William Woods’ bachelors in biology pre-veterinary program graduates enjoy high acceptance rate
For bachelors in biology students who are passionate about caring for and healing animals and are interested in pursuing the path towards veterinary medicine, the Pre-Vet Preparation Concentration at William Woods may be the right choice.
One of the fastest growing programs at William Woods, this concentration provides students with the coursework and hands-on experience they need to be successful in the competitive world of animal medicine.
The program celebrates a high acceptance rate for students who apply for graduate school in veterinary medicine post-graduation — Far higher than the national average acceptance rate of 50 percent, according to the Association of American Veterinary Medical Colleges.
Stephanie Walker, a recent graduate of William Woods Pre-Vet program accredits much of her success to the push from faculty and advisors she received. “I honestly don’t know whether I could have made it through the process of applying to vet school without the biology department. They kicked my butt when I needed it the most and were always there for me to answer all my questions.”
After graduation, Walker applied to and was accepted into both the University of Glasgow School of Veterinary Medicine and the University of Edinburgh Royal School of Veterinary Studies.
Cristina Christianson, another pre-vet alumna, now attends veterinary school at Purdue University.
“The faculty not only taught me the educational material that I will use in my graduate career, but additionally helped further my interpersonal skills, passion for the sciences, and problem-solving skills that will become essential as I begin my career in veterinary medicine.”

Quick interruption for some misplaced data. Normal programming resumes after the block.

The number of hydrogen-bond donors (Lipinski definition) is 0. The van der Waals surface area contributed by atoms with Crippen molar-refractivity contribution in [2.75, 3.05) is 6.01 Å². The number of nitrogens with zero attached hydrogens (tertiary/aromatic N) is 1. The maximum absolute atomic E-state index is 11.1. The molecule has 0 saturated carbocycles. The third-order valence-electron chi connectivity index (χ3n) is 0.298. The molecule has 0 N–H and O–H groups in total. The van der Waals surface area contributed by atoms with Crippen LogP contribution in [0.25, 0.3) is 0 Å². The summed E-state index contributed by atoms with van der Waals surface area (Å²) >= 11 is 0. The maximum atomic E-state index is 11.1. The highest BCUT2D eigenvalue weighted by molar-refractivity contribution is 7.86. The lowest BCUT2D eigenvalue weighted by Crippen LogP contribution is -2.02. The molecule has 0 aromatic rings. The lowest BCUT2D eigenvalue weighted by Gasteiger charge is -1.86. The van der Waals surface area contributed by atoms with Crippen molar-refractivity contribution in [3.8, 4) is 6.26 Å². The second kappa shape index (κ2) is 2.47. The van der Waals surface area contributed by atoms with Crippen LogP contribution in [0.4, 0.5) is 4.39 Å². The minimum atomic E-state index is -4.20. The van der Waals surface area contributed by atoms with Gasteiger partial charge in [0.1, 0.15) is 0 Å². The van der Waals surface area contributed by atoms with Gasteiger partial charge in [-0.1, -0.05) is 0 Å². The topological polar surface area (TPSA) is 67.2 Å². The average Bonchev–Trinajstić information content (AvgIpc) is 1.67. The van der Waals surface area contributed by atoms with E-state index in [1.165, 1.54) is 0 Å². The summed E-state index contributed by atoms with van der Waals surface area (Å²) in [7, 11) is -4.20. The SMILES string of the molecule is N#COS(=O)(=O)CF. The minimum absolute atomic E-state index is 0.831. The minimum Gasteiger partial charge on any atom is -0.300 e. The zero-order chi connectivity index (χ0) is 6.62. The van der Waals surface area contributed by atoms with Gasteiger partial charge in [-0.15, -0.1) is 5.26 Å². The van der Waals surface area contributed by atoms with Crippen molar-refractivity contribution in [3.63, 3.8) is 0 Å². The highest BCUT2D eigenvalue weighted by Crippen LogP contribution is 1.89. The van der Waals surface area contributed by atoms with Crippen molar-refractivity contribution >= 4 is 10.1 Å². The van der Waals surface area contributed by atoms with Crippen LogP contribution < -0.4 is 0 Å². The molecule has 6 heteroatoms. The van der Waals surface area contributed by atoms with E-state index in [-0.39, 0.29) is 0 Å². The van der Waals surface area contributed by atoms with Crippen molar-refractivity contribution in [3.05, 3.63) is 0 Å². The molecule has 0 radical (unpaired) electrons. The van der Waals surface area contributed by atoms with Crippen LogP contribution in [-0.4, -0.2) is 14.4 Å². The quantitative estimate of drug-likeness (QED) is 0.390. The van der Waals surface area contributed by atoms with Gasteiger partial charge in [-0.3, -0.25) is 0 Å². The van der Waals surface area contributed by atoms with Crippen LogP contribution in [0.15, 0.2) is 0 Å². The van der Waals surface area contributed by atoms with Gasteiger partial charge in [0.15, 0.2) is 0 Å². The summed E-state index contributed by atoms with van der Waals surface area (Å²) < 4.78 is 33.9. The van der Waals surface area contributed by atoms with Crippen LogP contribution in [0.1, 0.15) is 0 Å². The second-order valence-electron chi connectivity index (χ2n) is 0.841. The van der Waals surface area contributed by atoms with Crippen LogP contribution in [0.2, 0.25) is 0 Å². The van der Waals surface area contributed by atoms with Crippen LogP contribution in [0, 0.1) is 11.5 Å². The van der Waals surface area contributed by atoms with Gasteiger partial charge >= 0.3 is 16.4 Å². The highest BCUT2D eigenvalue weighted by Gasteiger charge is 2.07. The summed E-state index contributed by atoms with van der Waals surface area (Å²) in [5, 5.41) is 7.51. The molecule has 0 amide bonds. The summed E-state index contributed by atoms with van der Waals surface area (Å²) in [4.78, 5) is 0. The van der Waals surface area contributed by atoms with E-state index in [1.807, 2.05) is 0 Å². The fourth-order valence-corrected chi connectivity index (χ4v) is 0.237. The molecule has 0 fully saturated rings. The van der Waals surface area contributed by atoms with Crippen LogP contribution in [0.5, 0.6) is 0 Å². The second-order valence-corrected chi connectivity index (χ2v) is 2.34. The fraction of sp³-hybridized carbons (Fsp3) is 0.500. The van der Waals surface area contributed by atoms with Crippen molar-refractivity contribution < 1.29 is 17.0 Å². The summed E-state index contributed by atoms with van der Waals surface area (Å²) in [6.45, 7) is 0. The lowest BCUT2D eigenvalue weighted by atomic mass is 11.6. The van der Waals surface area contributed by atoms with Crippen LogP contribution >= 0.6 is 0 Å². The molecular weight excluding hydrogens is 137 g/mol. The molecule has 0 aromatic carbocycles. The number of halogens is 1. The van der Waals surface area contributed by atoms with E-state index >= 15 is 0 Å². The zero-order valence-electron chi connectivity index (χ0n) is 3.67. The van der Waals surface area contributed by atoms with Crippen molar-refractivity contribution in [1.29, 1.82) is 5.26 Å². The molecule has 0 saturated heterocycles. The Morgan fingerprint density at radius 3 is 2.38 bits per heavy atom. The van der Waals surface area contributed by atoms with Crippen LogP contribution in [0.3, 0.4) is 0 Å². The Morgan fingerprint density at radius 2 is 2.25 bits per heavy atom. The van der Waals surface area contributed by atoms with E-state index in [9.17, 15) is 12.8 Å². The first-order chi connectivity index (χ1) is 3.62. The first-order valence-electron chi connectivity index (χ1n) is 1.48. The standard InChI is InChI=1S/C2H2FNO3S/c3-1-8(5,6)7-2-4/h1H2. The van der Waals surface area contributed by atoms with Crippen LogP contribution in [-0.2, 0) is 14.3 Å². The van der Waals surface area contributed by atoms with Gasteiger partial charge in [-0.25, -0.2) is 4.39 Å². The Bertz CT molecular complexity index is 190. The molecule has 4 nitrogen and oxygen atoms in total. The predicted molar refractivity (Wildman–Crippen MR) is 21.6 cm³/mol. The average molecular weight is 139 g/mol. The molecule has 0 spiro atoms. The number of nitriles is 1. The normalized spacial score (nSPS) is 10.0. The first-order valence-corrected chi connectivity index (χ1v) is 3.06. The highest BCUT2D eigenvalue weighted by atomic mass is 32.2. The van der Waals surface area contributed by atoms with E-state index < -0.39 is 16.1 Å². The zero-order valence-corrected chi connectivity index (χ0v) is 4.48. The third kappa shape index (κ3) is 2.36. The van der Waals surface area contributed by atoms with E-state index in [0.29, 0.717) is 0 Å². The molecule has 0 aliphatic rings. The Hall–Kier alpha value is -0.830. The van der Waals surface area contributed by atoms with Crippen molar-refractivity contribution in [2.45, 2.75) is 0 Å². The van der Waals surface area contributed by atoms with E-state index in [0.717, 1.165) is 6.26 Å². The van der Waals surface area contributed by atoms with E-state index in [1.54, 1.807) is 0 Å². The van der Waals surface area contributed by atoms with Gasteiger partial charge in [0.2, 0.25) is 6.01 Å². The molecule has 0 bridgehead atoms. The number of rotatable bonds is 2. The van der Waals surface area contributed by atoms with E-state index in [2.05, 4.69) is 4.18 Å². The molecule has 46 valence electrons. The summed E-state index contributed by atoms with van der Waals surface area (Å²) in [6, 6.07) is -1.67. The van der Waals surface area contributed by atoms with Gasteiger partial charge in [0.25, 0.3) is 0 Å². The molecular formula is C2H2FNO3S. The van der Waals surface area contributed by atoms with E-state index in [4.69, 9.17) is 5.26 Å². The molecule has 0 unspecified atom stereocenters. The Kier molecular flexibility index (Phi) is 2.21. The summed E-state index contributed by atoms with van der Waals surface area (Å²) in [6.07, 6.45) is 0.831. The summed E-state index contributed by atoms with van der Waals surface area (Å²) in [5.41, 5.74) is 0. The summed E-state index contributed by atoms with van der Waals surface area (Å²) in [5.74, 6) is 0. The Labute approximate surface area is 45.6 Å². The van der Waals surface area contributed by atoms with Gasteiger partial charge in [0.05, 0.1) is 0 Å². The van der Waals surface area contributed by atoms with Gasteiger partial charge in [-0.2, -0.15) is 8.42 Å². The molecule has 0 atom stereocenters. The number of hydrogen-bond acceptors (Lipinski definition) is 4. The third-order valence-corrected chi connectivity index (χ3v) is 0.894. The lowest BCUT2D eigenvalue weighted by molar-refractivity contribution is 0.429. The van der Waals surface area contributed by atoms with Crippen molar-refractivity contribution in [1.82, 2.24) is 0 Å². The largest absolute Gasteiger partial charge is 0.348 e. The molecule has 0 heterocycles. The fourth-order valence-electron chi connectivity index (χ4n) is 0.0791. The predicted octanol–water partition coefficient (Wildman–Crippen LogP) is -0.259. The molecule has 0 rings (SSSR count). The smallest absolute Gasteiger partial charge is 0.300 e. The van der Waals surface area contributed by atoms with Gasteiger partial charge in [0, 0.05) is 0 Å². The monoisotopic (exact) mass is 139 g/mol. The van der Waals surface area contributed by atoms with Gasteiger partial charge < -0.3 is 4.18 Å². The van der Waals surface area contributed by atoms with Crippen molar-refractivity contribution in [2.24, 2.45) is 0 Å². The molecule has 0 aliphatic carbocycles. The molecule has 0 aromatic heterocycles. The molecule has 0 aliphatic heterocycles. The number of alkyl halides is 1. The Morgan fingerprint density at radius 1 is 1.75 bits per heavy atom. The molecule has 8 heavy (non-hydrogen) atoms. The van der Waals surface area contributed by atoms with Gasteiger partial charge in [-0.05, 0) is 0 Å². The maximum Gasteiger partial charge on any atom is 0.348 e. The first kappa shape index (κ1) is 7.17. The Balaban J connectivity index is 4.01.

The program is beneficial for those interested in large animal medicine. In combination with the immersive and rigorous coursework in biology, students will gain hands-on experience in equestrian studies courses and have the opportunity to work in the recently built Center for Equine Medicine.
William Woods’ alumna Amanda Marty has experienced first-hand how nicely the two programs complement each other after double majoring in equestrian science and biology with a concentration in pre-vet. “The equestrian science program really helped me feel prepared for working with and handling horses, particularly because I want to specialize in equine medicine.”
Students interested in veterinary medicine also have the opportunity to get involved with the Pre-Veterinary Club on campus, fostering relationships with like-minded students as they tour and volunteer at relevant animal medicine locations around Fulton, Columbia, Jefferson City and other surrounding regions of Missouri.